ABB Group to Have a Head­count of 10k in In­dia by Year-end

Co CEO says Swiss gi­ant is evolv­ing in a new shape and In­dia will play a big­ger role

The Economic Times - - Companies - Satish.John@ times­

Chen­nai: The ABB Group is on a “hir­ing mode” in In­dia, pro­claims chief ex­ec­u­tive Ul­rich Spiesshofer.

The $35-bil­lion power and au­to­ma­tion engi­neer­ing gi­ant is evolv­ing a “new shape” and In­dia, a coun­try where it has been op­er­at­ing for a cen­tury, will play an im­por­tant role in shap­ing the new ABB. By the end of 2016, the Swiss com­pany will have a head­count of 10,000 in In­dia, com­pared with 8,900 at the end of last year.

Spiesshofer sees a “triple role” for ABB In­dia, in his global strat­egy. While one role will ob­vi­ously cater to lo­cal busi­ness op­por­tu­ni­ties, the par­ent is also pre­par­ing its In­dian out­posts to serve as a man­u­fac­tur­ing base for South Asia and also as an engi­neer­ing soft­ware and ser­vices hub for the world. The CEO, up­beat about In­dia, met Prime Min­is­ter Naren­dra Modi ear­lier this week morn­ing to kick start his third visit to the coun­try in as many years. “Look, when you meet a prime min­is­ter, you first lis­ten,” he said, when ET asked what he had dis­cussed with Modi. “He (Modi) shared with me his re­form agenda, on af­ford­able prod­ucts and the role that he sees ABB can play. If you take the three sec­tors where we are work­ing ... util­i­ties, in­dus­tries, and trans­port and in­fra­struc­ture, there’s a bright fu­ture for us in In­dia,” Spiesshof­fer said. The meet­ing came at a time when the gov­ern­ment is giv­ing a push to ur­ban in­fra­struc­ture, e-mo­bil­ity and elec­tri­fi­ca­tion through re­new­ables and other sources.

ABB is bet­ting on the util­ity and elec­tric­ity seg­ments, e-mo­bil­ity, es­pe­cially charg­ing so­lu­tions for e-rick­shaws and re­new­able energy, which are the part of Modi’s game plan to pull about 18,000 vil­lages from dark­ness and have only rick­shaws that are bat­tery run by 2030. For this, ABB has prod­ucts such as mi­cro-grids and equip­ment for the util­ity and elec­tric­ity value chain and fast charg­ing sta­tions for elec­tric ve­hi­cles. These plans are al­ready “kick­ing in”. As much as half the so­lar in­stal­la­tions in In­dia have ABB tech­nol­ogy. “We are very strong in this field,” he said.

ABB In­dia is a listed en­tity. Some of the new projects may hap­pen out­side that.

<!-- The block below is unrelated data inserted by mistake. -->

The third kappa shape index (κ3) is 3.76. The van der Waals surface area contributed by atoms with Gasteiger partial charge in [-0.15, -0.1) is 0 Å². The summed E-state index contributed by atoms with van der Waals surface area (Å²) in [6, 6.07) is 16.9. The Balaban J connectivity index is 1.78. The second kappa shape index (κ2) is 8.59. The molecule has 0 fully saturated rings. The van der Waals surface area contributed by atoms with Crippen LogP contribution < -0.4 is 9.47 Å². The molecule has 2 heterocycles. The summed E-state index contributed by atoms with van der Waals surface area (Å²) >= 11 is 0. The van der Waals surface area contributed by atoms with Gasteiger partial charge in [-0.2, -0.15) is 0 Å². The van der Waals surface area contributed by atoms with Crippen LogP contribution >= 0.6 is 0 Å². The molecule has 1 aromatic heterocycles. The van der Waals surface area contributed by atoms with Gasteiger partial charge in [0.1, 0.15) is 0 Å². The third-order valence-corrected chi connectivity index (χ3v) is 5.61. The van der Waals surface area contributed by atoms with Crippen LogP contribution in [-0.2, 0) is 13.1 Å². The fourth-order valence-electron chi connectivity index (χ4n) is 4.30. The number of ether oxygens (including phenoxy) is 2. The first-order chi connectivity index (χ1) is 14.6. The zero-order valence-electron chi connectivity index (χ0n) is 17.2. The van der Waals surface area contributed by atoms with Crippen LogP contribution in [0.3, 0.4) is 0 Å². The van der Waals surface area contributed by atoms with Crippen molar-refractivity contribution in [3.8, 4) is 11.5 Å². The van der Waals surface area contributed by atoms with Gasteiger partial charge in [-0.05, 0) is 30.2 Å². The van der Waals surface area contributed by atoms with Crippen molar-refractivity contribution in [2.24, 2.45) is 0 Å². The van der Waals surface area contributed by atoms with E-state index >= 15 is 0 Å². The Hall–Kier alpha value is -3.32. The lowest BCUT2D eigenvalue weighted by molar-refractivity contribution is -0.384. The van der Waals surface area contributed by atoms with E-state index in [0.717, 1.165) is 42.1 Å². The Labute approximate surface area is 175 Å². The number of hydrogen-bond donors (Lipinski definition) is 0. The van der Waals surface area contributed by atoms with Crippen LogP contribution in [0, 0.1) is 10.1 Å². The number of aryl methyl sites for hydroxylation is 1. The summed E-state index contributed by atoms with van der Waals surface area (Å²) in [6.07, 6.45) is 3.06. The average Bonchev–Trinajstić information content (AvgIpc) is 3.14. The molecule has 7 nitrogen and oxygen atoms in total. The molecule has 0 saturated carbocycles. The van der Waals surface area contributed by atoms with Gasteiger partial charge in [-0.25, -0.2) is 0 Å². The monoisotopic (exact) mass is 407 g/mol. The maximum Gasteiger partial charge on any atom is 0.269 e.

For ABB, In­dia will hold a lot of sig­nif­i­cance. Spiesshofer, who led a dras­tic over­haul at the group af­ter he took over as CEO in June 2013, has been cut­ting jobs and pulling the com­pany into new ad­ja­cen­cies, in­clud­ing cre­at­ing a fund for tech­nol­ogy star­tups. ABB has plans to use In­dia as a base for other coun­tries as well. “We’ll be in­vest­ing and ramp­ing up our global busi­ness ser­vices cen­tre in Ban­ga­lore. We’ll be ramp­ing up our engi­neer­ing ser­vices cen­tre in Chen­nai,” he said. “So al­to­gether we are set­ting up fa­cil­i­ties for con­tin­u­ous growth.”

Most of it has been done and some are still work in progress. In a dras­tic over­haul, he is bring­ing down the busi­ness cen­tres that ABB has across the globe to just two from 68. Of the two global cen­tres, In­dia will host one.

Un­like some of his peers, Spiesshofer be­lieves that ABB is open­ing up, and di­ver­si­fy­ing and ex­pand­ing ge­o­graph­i­cally to move some bases in select growth mar­kets.

In a town hall at IIT Chen­nai on Tues­day evening, Spiesshofer nar­rated a re­cent con­ver­sa­tion he had with the CEO of a Ger­man engi­neer­ing com­pany. In the meet­ing in Ger­many, his wor­ried peer said: “we need to pro­tect Europe.” Spiesshofer was in­cred­u­lous hear­ing the Ger­man CEO: “What are you talk­ing about.” Nar­rat­ing this to a swarm of stu­dents and their pro­fes­sors, Spiesshofer said he had just one ques­tion for the Ger­man CEO. “What’s that phone you are us­ing?” It hap­pened to be an iPhone, made in China. Nar­rat­ing this episode, Spiesshofer talked about new part­ner­ships with ed­u­ca­tional in­sti­tu­tions, like IIT Chen­nai and Kan­pur, and tech­nol­ogy star­tups which will help ABB re­tain a cut­ting edge.

For Spiesshofer, prod­ucts con­ceived in In­dia will also hold good for the world. In­dia is get­ting there and he is aware of In­dia’s pe­cu­liar prob­lems, in­clud­ing high in­ter­est rates that have put the brakes on in­vest­ments by pri­vate firms. But he says in­ter­est rates in In­dia are soft­en­ing, and he ex­pects his cus­tomers to trans­late that into more in­vest­ments.

Spiesshofer be­lieves that ABB is open­ing up, and di­ver­si­fy­ing and ex­pand­ing ge­o­graph­i­cally

ABB Group CEO Ul­rich Spiesshofer met PM Naren­dra Modi in Delhi on Tues­day —PTI

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